In what should come as a surprise to absolutely no one, Matt Fraction and Chip Zdarsky bring the first arc of "Sex Criminals" to a hilarious yet heartfelt close with its fifth issue, which opens to Suzie and Jon in the hands of the sex police (yes, you read that right). With fantastic characterization, steady world building, and Easter eggs galore, Fraction and Zdarsky leave readers begging for more by the end of this issue.
As a concluding issue, "Sex Criminals" #5 confidently leaves the reader satisfied, albeit with a lot of questions. That is, Fraction asks more than he answers: Just who are the sex police? How many others are there? Where are these people coming from?! However, this never bogs the plot down or overshadows the story. Fraction clearly and definitively finishes the arc he set out to tell: the tale of Suzie and Jon's bank robbery, from inception to execution through its bungled-up conclusion… but along the way, he has slipped in more than enough fodder for upcoming arcs. What's more, his writing has an easy, conversational pace that – while it jumps all around the time stream, just like our protagonists – feels natural, comprehensive, and personal in a way that reads like listening to a friend tell a story.
Fraction takes his time with this story, spacing out his world building in compact and often ludicrous ways; in fact, these slow developments only serve to make the characters more and more intriguing, namely in the form of the mysterious Kegelface. While the narration is largely in Suzie's voice, Fraction and Zdarsky opt to show bits and pieces of Kegelface's rather ordinary life. The sheer difference between her absurd sex police position and her soccer mom identity serves up a titillating, often hilarious disparity, made better by the fact that her characterization remains constant no matter what situation she's in. While Fraction anchors Suzie and Jon with a real sense of humanity, Kegelface is larger-than-life, oddly terrifying, and endlessly fascinating.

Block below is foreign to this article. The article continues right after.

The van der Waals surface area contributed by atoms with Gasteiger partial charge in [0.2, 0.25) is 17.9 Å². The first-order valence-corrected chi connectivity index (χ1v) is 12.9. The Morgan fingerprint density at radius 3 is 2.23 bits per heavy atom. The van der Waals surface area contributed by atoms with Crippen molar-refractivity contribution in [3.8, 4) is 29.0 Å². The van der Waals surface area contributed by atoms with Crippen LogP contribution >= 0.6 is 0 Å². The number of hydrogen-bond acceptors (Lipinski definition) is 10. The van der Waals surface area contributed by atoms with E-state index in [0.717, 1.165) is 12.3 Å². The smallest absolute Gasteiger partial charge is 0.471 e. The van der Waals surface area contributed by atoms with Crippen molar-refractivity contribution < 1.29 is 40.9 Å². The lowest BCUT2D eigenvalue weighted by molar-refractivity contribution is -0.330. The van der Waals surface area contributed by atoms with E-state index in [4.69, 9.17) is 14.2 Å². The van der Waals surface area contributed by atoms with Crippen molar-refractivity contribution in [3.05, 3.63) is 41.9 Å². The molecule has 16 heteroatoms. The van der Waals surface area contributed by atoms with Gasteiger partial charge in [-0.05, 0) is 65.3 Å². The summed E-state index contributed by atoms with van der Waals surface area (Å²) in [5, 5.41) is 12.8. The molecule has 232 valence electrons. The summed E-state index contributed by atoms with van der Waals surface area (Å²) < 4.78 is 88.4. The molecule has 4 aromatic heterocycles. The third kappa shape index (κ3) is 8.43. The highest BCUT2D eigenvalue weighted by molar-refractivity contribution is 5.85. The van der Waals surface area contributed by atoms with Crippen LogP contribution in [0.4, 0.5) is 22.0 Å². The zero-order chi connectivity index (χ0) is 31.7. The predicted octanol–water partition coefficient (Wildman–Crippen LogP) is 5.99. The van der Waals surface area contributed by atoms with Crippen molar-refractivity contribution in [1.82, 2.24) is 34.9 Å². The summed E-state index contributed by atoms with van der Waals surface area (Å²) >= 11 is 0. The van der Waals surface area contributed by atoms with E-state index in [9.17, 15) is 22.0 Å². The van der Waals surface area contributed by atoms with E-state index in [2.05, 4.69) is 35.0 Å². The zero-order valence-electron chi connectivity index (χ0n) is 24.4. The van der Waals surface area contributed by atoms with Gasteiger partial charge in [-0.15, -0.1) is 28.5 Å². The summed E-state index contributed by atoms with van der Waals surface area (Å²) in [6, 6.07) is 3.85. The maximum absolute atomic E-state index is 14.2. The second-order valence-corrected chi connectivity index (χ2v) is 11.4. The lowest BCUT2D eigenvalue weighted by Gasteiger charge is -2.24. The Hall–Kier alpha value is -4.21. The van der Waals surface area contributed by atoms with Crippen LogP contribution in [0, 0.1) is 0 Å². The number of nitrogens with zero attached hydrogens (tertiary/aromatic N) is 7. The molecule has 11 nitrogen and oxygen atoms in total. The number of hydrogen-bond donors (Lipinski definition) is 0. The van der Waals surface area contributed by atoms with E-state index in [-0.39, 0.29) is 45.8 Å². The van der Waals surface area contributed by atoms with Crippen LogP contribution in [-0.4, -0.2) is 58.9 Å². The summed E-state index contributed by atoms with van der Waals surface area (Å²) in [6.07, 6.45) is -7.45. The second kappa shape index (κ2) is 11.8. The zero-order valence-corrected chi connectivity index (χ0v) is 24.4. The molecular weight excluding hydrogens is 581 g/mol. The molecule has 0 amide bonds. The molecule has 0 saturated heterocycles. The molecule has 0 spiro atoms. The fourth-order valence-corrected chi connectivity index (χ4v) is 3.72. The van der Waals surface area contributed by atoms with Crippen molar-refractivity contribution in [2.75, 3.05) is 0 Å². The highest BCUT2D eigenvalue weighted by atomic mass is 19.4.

Zdarsky is more than capable of keeping up with Fraction's fast-paced humor. His fantastic panel work is intimately detailed, rewarding readers who take the time to go through each scene with a fine-toothed comb by dropping numerous Easter eggs in the background (my favorite being the lovely "America" poster that features Batman and JFK, among others). Of course, the hilarity doesn't stick to subtle cues alone; there's plenty to look at in the foreground, including a whimsical roleplaying scene and on-the-nose facial expressions that'll send readers into fits of laughter. However, Zdarsky knows when to tone it down, infusing real pathos into the characters in scenes the demand it, such as the oddly sweet arrest scene and Jon and Suzie's tense conversation about medication. Zdarsky and colorist Becka Kinzie add great atmosphere to the book with multiple neon tones that highlight the absolute absurdity of Suzie and Jon's situation, especially the hot pink that colors the Quiet.
At its very core, "Sex Criminals" is a book about two ordinary people who can do extraordinary things together. For all its fantastical elements, Fraction and Zdarsky drive home the fact that this is a story about two wholly human characters and their relationship with all the fun and heart and strings attached. From tender start to explosive end, "Sex Criminals" #5 is so enjoyable that you may stop time yourself!